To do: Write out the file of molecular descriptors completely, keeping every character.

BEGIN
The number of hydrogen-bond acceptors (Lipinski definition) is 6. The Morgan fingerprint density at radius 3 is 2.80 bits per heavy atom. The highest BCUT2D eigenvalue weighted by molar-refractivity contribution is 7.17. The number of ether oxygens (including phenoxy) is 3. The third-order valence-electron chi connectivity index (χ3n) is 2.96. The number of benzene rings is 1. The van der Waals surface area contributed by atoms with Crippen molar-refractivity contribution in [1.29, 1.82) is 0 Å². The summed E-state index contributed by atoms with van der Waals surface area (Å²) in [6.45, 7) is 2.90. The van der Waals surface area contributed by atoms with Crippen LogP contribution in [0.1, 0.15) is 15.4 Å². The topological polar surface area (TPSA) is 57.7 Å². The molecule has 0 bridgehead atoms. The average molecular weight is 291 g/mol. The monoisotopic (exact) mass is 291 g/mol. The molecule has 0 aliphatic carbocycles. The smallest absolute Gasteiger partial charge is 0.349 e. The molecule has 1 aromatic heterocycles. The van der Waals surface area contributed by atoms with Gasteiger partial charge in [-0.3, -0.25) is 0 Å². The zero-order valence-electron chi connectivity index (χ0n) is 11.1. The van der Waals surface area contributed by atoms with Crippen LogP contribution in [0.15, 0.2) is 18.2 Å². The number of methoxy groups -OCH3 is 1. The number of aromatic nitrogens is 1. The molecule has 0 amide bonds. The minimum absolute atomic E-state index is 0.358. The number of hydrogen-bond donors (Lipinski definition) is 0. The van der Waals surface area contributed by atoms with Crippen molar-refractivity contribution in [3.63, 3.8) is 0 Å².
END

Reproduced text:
The number of hydrogen-bond acceptors (Lipinski definition) is 6. The Morgan fingerprint density at radius 3 is 2.80 bits per heavy atom. The highest BCUT2D eigenvalue weighted by molar-refractivity contribution is 7.17. The number of ether oxygens (including phenoxy) is 3. The third-order valence-electron chi connectivity index (χ3n) is 2.96. The number of benzene rings is 1. The van der Waals surface area contributed by atoms with Crippen molar-refractivity contribution in [1.29, 1.82) is 0 Å². The summed E-state index contributed by atoms with van der Waals surface area (Å²) in [6.45, 7) is 2.90. The van der Waals surface area contributed by atoms with Crippen LogP contribution in [0.1, 0.15) is 15.4 Å². The topological polar surface area (TPSA) is 57.7 Å². The molecule has 0 bridgehead atoms. The average molecular weight is 291 g/mol. The monoisotopic (exact) mass is 291 g/mol. The molecule has 0 aliphatic carbocycles. The smallest absolute Gasteiger partial charge is 0.349 e. The molecule has 1 aromatic heterocycles. The van der Waals surface area contributed by atoms with Gasteiger partial charge in [-0.3, -0.25) is 0 Å². The zero-order valence-electron chi connectivity index (χ0n) is 11.1. The van der Waals surface area contributed by atoms with Crippen LogP contribution in [0.15, 0.2) is 18.2 Å². The number of methoxy groups -OCH3 is 1. The number of aromatic nitrogens is 1. The molecule has 0 amide bonds. The minimum absolute atomic E-state index is 0.358. The number of hydrogen-bond donors (Lipinski definition) is 0. The van der Waals surface area contributed by atoms with Crippen molar-refractivity contribution in [3.63, 3.8) is 0 Å².